Hispanic teen suffocates under four layers of San Marcos blankets
Los Angeles, CA -- A warning has gone out to Hispanic parents cautioning them not to excessively layer their kids with thick San Marcos blankets after a teen that was covered with four such blankets suffocated to death this weekend.
Samuel Gallegos, a 15 year old freshman at Washington High School, died of asphyxiation during the early hours on Saturday, according to the county coroner.
The cause: the extra layers of thick, impermeable San Marcos blankets that various relatives piled on him throughout the night to shield him from the cold.
According to the police report, the teen's room did not have the proper heating equipment to keep it warm during the winter. As a consequence, the teen's mother, grandmother, aunt, and older sisters would routinely check on the sleeping teen to determine if an extra blanket was needed.
On Saturday night, those caring, attentive actions took a turn for the worse: not one but three different relatives (the mother, grandmother, and older sister) walked into the teen’s room at different times and -- noticing that the room was freezing cold -- each added a super-thick, heavy-duty San Marcos blanket on top of the high school student.
Their testimony states that not one of them was aware of each other’s actions; therefore, they did not bother turning the light on to determine if an extra blanket was actually needed; they simply assumed that the teen had only one blanket, as he usually did.
After the fourth blanket was added by the sister, the layers formed an airtight seal that cut off all oxygen to the teen. Within seconds, he fell into unconsciousness and died just a few moments later, the report concludes.
Hispanic families nationwide are shocked by the news.
Immediately after the incident became known, concerned parents began reassessing their affinity towards the ever so dependable blankets, and reports have begun to surface that this may not have been the first tragedy stemming from the liberal use of San Marcos blankets.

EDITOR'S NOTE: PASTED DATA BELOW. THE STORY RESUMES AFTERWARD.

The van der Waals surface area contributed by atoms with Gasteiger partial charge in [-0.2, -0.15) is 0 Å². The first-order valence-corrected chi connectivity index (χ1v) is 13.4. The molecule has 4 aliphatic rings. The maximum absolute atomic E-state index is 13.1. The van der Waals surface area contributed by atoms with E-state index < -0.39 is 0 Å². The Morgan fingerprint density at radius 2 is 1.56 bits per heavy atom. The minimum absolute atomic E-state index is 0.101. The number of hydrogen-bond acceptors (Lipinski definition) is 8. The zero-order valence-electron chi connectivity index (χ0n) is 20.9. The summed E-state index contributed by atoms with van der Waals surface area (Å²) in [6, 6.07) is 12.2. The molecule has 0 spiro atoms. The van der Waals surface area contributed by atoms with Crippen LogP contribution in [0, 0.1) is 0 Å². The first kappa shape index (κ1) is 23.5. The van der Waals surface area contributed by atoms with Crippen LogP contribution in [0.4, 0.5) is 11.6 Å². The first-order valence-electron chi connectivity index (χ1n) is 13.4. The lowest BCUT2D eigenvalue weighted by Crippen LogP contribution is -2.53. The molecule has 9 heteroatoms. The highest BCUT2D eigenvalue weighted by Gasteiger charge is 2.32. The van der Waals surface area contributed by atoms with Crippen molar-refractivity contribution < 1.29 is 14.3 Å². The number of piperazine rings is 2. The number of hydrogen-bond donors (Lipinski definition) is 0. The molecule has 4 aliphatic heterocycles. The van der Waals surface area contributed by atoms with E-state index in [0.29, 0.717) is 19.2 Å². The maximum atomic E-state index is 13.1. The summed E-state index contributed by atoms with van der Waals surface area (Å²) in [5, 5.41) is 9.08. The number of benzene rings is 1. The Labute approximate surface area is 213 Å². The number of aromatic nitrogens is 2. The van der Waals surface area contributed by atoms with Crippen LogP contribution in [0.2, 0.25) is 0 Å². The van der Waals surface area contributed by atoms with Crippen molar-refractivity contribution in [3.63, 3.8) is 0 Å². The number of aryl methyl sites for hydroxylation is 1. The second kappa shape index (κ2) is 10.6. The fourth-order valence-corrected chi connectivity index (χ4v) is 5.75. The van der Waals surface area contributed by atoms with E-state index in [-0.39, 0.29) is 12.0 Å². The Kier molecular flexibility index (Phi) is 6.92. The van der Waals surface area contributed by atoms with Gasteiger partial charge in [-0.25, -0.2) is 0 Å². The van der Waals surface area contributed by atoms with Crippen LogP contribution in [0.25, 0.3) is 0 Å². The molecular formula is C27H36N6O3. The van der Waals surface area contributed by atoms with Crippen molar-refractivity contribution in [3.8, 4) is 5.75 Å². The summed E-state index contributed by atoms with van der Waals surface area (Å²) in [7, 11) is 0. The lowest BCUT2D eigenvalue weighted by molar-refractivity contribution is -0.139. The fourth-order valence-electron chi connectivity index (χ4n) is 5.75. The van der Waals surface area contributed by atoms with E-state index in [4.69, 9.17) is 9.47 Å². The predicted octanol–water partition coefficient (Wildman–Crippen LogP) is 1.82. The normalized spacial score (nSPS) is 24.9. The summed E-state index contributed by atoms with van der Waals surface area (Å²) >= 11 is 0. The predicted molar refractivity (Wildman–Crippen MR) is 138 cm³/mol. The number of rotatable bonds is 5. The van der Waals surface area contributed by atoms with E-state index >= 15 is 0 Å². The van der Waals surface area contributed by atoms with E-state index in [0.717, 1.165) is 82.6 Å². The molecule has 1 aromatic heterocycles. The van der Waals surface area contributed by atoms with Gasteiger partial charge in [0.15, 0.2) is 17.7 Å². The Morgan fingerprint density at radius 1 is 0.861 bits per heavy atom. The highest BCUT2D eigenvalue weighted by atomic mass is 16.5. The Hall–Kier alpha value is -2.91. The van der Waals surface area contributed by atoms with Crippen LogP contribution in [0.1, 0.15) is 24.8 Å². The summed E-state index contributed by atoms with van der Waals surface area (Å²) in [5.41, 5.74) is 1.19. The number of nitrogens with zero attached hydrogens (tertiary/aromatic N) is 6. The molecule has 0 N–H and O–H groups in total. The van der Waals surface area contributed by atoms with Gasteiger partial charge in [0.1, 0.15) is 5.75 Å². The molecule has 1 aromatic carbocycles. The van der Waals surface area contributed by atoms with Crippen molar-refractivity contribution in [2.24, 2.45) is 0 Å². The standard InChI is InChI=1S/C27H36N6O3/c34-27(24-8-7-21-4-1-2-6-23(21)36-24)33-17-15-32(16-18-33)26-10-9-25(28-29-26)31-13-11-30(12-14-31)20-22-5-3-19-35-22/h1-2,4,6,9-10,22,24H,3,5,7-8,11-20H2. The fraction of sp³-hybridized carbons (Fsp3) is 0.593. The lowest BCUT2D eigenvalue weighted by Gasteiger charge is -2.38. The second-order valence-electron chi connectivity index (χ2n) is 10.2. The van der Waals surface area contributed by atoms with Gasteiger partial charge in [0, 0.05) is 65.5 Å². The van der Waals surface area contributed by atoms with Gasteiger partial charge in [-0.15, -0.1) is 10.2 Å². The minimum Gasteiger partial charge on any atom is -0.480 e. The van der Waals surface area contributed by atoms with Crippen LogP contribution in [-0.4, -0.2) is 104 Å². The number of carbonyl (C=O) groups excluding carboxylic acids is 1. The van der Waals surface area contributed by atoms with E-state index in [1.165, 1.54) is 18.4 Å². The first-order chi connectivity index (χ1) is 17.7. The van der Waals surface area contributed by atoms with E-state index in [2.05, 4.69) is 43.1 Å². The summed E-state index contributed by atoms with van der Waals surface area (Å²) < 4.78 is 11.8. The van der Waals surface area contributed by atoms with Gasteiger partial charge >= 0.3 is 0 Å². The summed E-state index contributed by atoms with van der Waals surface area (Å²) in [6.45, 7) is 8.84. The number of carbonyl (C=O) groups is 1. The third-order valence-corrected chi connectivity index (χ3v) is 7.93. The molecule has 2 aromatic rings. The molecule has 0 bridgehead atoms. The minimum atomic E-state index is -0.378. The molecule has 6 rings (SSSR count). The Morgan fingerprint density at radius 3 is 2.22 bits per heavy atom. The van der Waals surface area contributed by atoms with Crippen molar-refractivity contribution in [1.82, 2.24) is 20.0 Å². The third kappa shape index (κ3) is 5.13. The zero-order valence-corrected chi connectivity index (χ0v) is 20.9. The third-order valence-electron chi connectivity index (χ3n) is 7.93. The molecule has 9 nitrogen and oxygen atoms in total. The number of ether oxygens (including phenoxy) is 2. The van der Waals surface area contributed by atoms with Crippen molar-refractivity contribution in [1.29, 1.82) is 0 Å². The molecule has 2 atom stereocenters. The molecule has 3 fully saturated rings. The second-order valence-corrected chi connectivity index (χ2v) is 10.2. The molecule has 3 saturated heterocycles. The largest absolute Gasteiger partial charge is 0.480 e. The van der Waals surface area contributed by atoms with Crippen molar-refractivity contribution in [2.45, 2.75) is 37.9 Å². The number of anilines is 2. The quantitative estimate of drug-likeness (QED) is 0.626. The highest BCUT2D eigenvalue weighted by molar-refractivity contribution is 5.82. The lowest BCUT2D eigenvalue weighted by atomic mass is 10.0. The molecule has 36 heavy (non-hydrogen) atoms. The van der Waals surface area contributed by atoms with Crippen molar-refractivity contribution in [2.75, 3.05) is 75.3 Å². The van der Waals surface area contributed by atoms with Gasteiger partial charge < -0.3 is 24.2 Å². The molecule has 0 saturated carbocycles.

In Dallas, TX, during a Spanish radio show discussing the incident on Monday morning, dozens of teens called in with stories of how they had almost been killed under similar circumstances.
"I once woke up drenched in sweat, feeling as if I was being crushed," said Juan Mendoza, a junior at Polk High School. "It turns out, my mother had thrown two extra San Marcos blankets on top of me during the night because she thought I was cold -- nearly damn killed me."
It is common practice for parents to add extra layers of blankets on top of their sleeping children, but most people agree that the plush, super-thick Korean-style San Marcos blankets are not your ordinary type of blankets and should be used with caution.
"Two of our soft, warm blankets is all you need to stay warm. Three... that's excessive, but four is outright dangerous -- if you are not crushed under the weight, you run the risk of suffocating," said San Marcos Blankets spokesperson Victor Nall. "That is why every single one of our blankets comes with the appropriate warning label not to layer them carelessly."
Police are still investigating the circumstances to determine if reckless endangerment charges should be brought against the parents.